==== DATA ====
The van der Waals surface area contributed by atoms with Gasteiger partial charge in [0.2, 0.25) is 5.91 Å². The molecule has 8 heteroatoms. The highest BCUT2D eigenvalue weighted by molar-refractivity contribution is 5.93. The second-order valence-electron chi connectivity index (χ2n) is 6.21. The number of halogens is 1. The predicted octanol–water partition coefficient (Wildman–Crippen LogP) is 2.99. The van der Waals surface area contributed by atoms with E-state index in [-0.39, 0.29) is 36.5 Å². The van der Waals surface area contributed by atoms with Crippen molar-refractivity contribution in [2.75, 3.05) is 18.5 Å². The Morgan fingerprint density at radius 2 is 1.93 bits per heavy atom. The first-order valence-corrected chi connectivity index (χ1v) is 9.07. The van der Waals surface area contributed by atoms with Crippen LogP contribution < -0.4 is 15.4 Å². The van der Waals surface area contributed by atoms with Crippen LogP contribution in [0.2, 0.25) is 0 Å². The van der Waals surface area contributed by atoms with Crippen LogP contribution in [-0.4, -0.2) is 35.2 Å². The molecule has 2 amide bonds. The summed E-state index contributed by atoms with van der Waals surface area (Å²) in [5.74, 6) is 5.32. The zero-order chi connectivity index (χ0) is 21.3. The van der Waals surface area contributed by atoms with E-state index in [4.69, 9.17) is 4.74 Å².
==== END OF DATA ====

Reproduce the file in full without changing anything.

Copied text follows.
The van der Waals surface area contributed by atoms with Gasteiger partial charge in [0.2, 0.25) is 5.91 Å². The molecule has 8 heteroatoms. The highest BCUT2D eigenvalue weighted by molar-refractivity contribution is 5.93. The second-order valence-electron chi connectivity index (χ2n) is 6.21. The number of halogens is 1. The predicted octanol–water partition coefficient (Wildman–Crippen LogP) is 2.99. The van der Waals surface area contributed by atoms with E-state index in [-0.39, 0.29) is 36.5 Å². The van der Waals surface area contributed by atoms with Crippen molar-refractivity contribution in [2.75, 3.05) is 18.5 Å². The Morgan fingerprint density at radius 2 is 1.93 bits per heavy atom. The first-order valence-corrected chi connectivity index (χ1v) is 9.07. The van der Waals surface area contributed by atoms with Crippen LogP contribution < -0.4 is 15.4 Å². The van der Waals surface area contributed by atoms with Crippen LogP contribution in [0.2, 0.25) is 0 Å². The van der Waals surface area contributed by atoms with Crippen LogP contribution in [-0.4, -0.2) is 35.2 Å². The molecule has 2 amide bonds. The summed E-state index contributed by atoms with van der Waals surface area (Å²) in [5.74, 6) is 5.32. The zero-order chi connectivity index (χ0) is 21.3. The van der Waals surface area contributed by atoms with E-state index in [4.69, 9.17) is 4.74 Å².